What are your favorite books?
I love classic science fiction and dark, dramatic tragedies. That being said I also appreciate a good comedy, Some of my top books include 1984, Animal farm, Brave New World,Dune, Fear and Loathing in Las Vegas, The Pillars of the Earth, A Hitchhiker’s Guide to the Galaxy, Fight Club, Salem’s lot, To Kill a Mockingbird, The Dark Tower series. Some of the authors of the books listed have also had a heavy influence on my writing style.
What is the most difficult part of your artistic process?
The most difficult part of the artistic process is to allow my brain to relax in the healthy space of alpha and beta brain waves, allowing the conscious and subconscious to work in harmony. When this happens, this is writing gold and I am often amazed at what the subconscious mind will produce onto a page. I find I have to re-read over the passage and ask “ What did I write again?”. Sometimes the results are astonishing.
Tell us a little about how this story first came to be. Did it start with an image, a voice, a concept, a dilemma or something else?
The story for Resurrection as I mentioned earlier was first conceived during a dark time in my life. I had lost someone close, was living overseas and doing a job I didn’t enjoy. I had a terrible and violent dream that I ended up composing as the first chapter and used some characters inspired by real life. There are also some events in real life that inspired the opening chapters, however for those that know me, these turn very quickly into fiction as we delve into further darkness and epic events that lead to civil war. There are also historical events that have inspired the latter half of the novel, especially the Branch Davidian Cult led by David Koresh in the preamble to the Waco, Texas tragedy.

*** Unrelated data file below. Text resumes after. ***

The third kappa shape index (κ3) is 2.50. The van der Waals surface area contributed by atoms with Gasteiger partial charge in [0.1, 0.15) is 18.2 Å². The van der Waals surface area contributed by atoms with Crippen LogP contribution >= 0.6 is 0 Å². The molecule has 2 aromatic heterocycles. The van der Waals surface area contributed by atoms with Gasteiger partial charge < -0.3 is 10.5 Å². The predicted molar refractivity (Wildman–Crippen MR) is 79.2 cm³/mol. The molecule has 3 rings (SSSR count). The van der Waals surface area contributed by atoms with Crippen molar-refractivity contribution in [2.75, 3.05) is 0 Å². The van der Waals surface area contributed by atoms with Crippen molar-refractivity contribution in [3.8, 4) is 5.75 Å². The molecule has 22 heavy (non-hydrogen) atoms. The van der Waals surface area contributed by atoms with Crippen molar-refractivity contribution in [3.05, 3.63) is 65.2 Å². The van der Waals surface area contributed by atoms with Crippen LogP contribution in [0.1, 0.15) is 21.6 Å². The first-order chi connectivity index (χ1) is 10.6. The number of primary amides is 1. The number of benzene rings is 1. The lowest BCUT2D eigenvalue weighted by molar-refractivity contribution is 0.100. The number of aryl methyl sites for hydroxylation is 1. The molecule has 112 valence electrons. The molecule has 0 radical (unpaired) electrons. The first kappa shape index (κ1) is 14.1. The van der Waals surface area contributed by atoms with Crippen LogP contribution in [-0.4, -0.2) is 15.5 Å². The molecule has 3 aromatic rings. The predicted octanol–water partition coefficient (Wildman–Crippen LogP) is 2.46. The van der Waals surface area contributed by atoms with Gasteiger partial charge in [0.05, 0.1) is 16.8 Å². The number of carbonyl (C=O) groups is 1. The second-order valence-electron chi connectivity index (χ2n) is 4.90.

Which scene or chapter in the book is your favorite? Why?
One of my favourite chapters in Resurrection is called the Gatherer and it’s a part of the novel where a key character has to go through a rite of passage to join the cult. In other words, I have to describe what a demonic acid trip could look like. At the time I was teaching a year 11 class and they gave me the initial idea and asked me to write it over the weekend. It was a fun weekend to say the least and I feel I exhausted my knowledge of stylistic devices, along with most of my vocabulary.
What do you hope readers will take away from this story?
Like all writers of fiction, I genuinely hope that readers can enjoy what I hope is a good yarn. There are moments in the novel that show the classic showdown between good and evil, but there are also a number of moments throughout that may have readers questioning a number of things about their world.
Another major theme of the novel relates to what our inner voice, our subconscious and what our id may be telling us. Most of the time and hopefully, this is a healthy voice but what happens if it isn’t? Some reviewers have pointed out that the Dark Passenger in the novel is an allegory for depression and anxiety and so I’m hoping that readers who may have experienced this might see this like I do: something to conquer on the path to wellbeing.
Resurrection is available at:
Most amazon outlets including: https://www.amazon.com/dp/B08693BMQ4
Google books, Kobo, Dymocks, booktopia
Categories: BookView Review Interview